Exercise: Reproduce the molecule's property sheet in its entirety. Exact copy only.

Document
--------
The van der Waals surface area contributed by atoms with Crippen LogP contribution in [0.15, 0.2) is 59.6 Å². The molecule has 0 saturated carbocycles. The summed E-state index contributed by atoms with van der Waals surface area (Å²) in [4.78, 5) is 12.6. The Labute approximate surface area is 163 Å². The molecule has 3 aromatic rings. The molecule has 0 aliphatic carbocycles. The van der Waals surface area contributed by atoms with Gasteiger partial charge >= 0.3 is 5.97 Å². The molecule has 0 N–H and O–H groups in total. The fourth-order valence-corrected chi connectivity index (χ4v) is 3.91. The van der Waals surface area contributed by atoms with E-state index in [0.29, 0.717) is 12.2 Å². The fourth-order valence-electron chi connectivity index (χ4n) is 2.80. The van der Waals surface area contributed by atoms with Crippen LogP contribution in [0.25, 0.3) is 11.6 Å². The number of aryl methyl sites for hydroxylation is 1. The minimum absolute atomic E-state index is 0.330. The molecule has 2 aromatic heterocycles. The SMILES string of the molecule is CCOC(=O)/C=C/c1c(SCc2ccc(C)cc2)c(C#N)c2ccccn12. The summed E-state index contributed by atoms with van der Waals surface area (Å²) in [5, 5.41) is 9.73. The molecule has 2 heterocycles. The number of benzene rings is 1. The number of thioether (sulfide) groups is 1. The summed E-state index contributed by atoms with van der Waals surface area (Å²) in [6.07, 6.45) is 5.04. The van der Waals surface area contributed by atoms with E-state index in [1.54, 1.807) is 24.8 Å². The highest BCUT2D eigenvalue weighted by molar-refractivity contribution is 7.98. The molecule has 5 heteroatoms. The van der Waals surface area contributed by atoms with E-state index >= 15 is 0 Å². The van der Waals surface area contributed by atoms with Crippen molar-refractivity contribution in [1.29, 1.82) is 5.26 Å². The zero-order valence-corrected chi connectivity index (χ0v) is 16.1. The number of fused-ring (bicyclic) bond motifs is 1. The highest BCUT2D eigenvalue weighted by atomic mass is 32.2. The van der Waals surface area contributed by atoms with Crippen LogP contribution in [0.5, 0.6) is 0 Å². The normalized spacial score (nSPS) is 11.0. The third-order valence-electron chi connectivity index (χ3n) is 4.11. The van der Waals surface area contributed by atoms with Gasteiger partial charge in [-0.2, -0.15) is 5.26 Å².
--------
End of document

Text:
The van der Waals surface area contributed by atoms with Crippen LogP contribution in [0.15, 0.2) is 59.6 Å². The molecule has 0 saturated carbocycles. The summed E-state index contributed by atoms with van der Waals surface area (Å²) in [4.78, 5) is 12.6. The Labute approximate surface area is 163 Å². The molecule has 3 aromatic rings. The molecule has 0 aliphatic carbocycles. The van der Waals surface area contributed by atoms with Gasteiger partial charge >= 0.3 is 5.97 Å². The molecule has 0 N–H and O–H groups in total. The fourth-order valence-corrected chi connectivity index (χ4v) is 3.91. The van der Waals surface area contributed by atoms with E-state index in [0.29, 0.717) is 12.2 Å². The fourth-order valence-electron chi connectivity index (χ4n) is 2.80. The van der Waals surface area contributed by atoms with Crippen LogP contribution in [0.25, 0.3) is 11.6 Å². The number of aryl methyl sites for hydroxylation is 1. The minimum absolute atomic E-state index is 0.330. The molecule has 2 aromatic heterocycles. The SMILES string of the molecule is CCOC(=O)/C=C/c1c(SCc2ccc(C)cc2)c(C#N)c2ccccn12. The summed E-state index contributed by atoms with van der Waals surface area (Å²) in [5, 5.41) is 9.73. The molecule has 2 heterocycles. The number of benzene rings is 1. The number of thioether (sulfide) groups is 1. The summed E-state index contributed by atoms with van der Waals surface area (Å²) in [6.07, 6.45) is 5.04. The van der Waals surface area contributed by atoms with E-state index in [1.54, 1.807) is 24.8 Å². The highest BCUT2D eigenvalue weighted by molar-refractivity contribution is 7.98. The molecule has 5 heteroatoms. The van der Waals surface area contributed by atoms with E-state index >= 15 is 0 Å². The van der Waals surface area contributed by atoms with Crippen molar-refractivity contribution in [1.29, 1.82) is 5.26 Å². The zero-order valence-corrected chi connectivity index (χ0v) is 16.1. The number of fused-ring (bicyclic) bond motifs is 1. The highest BCUT2D eigenvalue weighted by atomic mass is 32.2. The van der Waals surface area contributed by atoms with Crippen LogP contribution in [0.5, 0.6) is 0 Å². The normalized spacial score (nSPS) is 11.0. The third-order valence-electron chi connectivity index (χ3n) is 4.11. The van der Waals surface area contributed by atoms with Gasteiger partial charge in [-0.2, -0.15) is 5.26 Å².